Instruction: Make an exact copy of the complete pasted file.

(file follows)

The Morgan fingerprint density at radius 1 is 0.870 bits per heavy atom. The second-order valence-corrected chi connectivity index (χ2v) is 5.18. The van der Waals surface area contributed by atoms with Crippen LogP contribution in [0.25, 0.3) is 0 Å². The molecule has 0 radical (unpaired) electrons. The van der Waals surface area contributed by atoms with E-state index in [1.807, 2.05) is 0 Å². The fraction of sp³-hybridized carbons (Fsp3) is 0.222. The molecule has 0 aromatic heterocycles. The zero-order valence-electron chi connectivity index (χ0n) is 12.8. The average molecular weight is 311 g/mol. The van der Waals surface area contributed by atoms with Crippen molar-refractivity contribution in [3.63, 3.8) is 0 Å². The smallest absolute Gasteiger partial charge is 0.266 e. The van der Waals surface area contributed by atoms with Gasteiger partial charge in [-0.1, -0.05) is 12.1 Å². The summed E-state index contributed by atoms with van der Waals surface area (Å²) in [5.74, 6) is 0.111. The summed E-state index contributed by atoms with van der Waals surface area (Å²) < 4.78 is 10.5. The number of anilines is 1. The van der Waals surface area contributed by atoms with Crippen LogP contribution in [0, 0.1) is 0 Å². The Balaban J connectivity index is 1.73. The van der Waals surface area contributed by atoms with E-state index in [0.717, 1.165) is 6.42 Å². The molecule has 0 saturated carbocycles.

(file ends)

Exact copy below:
The Morgan fingerprint density at radius 1 is 0.870 bits per heavy atom. The second-order valence-corrected chi connectivity index (χ2v) is 5.18. The van der Waals surface area contributed by atoms with Crippen LogP contribution in [0.25, 0.3) is 0 Å². The molecule has 0 radical (unpaired) electrons. The van der Waals surface area contributed by atoms with E-state index in [1.807, 2.05) is 0 Å². The fraction of sp³-hybridized carbons (Fsp3) is 0.222. The molecule has 0 aromatic heterocycles. The zero-order valence-electron chi connectivity index (χ0n) is 12.8. The average molecular weight is 311 g/mol. The van der Waals surface area contributed by atoms with Crippen molar-refractivity contribution in [3.63, 3.8) is 0 Å². The smallest absolute Gasteiger partial charge is 0.266 e. The van der Waals surface area contributed by atoms with Gasteiger partial charge in [-0.1, -0.05) is 12.1 Å². The summed E-state index contributed by atoms with van der Waals surface area (Å²) in [5.74, 6) is 0.111. The summed E-state index contributed by atoms with van der Waals surface area (Å²) < 4.78 is 10.5. The number of anilines is 1. The van der Waals surface area contributed by atoms with Crippen LogP contribution in [0, 0.1) is 0 Å². The Balaban J connectivity index is 1.73. The van der Waals surface area contributed by atoms with E-state index in [0.717, 1.165) is 6.42 Å². The molecule has 0 saturated carbocycles.